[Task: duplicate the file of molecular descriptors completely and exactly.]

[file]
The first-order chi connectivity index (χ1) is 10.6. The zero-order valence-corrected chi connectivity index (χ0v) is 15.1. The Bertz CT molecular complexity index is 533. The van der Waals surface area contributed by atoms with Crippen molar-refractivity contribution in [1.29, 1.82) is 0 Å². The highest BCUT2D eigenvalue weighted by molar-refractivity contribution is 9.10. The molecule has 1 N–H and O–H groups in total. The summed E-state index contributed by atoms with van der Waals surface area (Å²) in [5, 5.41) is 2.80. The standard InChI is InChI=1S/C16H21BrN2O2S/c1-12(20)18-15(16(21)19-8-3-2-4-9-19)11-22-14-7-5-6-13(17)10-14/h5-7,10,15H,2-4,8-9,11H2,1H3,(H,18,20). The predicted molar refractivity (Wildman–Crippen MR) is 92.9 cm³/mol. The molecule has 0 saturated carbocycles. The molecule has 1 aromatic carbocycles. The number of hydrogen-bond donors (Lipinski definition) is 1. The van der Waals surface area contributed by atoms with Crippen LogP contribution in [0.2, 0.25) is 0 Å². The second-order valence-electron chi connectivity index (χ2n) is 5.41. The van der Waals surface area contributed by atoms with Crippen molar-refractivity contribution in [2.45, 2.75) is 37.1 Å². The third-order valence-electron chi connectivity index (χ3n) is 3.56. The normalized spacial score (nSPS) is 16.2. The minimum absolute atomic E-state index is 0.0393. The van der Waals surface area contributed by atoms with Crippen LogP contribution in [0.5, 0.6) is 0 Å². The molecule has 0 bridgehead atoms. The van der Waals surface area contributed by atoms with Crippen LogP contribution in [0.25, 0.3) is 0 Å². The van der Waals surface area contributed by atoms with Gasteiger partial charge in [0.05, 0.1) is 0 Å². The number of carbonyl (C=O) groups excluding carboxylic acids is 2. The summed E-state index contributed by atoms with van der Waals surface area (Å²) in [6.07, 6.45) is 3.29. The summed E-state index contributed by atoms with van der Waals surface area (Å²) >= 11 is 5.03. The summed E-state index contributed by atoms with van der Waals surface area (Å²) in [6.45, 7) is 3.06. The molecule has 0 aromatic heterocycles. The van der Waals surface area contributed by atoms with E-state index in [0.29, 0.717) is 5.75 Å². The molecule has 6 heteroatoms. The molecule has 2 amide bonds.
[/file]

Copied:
The first-order chi connectivity index (χ1) is 10.6. The zero-order valence-corrected chi connectivity index (χ0v) is 15.1. The Bertz CT molecular complexity index is 533. The van der Waals surface area contributed by atoms with Crippen molar-refractivity contribution in [1.29, 1.82) is 0 Å². The highest BCUT2D eigenvalue weighted by molar-refractivity contribution is 9.10. The molecule has 1 N–H and O–H groups in total. The summed E-state index contributed by atoms with van der Waals surface area (Å²) in [5, 5.41) is 2.80. The standard InChI is InChI=1S/C16H21BrN2O2S/c1-12(20)18-15(16(21)19-8-3-2-4-9-19)11-22-14-7-5-6-13(17)10-14/h5-7,10,15H,2-4,8-9,11H2,1H3,(H,18,20). The predicted molar refractivity (Wildman–Crippen MR) is 92.9 cm³/mol. The molecule has 0 saturated carbocycles. The molecule has 1 aromatic carbocycles. The number of hydrogen-bond donors (Lipinski definition) is 1. The van der Waals surface area contributed by atoms with Crippen LogP contribution in [0.2, 0.25) is 0 Å². The second-order valence-electron chi connectivity index (χ2n) is 5.41. The van der Waals surface area contributed by atoms with Crippen molar-refractivity contribution in [2.45, 2.75) is 37.1 Å². The third-order valence-electron chi connectivity index (χ3n) is 3.56. The normalized spacial score (nSPS) is 16.2. The minimum absolute atomic E-state index is 0.0393. The van der Waals surface area contributed by atoms with Crippen LogP contribution in [0.5, 0.6) is 0 Å². The molecule has 0 bridgehead atoms. The van der Waals surface area contributed by atoms with Crippen LogP contribution in [0.25, 0.3) is 0 Å². The van der Waals surface area contributed by atoms with Gasteiger partial charge in [0.05, 0.1) is 0 Å². The number of carbonyl (C=O) groups excluding carboxylic acids is 2. The summed E-state index contributed by atoms with van der Waals surface area (Å²) in [6.07, 6.45) is 3.29. The summed E-state index contributed by atoms with van der Waals surface area (Å²) >= 11 is 5.03. The summed E-state index contributed by atoms with van der Waals surface area (Å²) in [6.45, 7) is 3.06. The molecule has 0 aromatic heterocycles. The van der Waals surface area contributed by atoms with E-state index in [0.29, 0.717) is 5.75 Å². The molecule has 6 heteroatoms. The molecule has 2 amide bonds.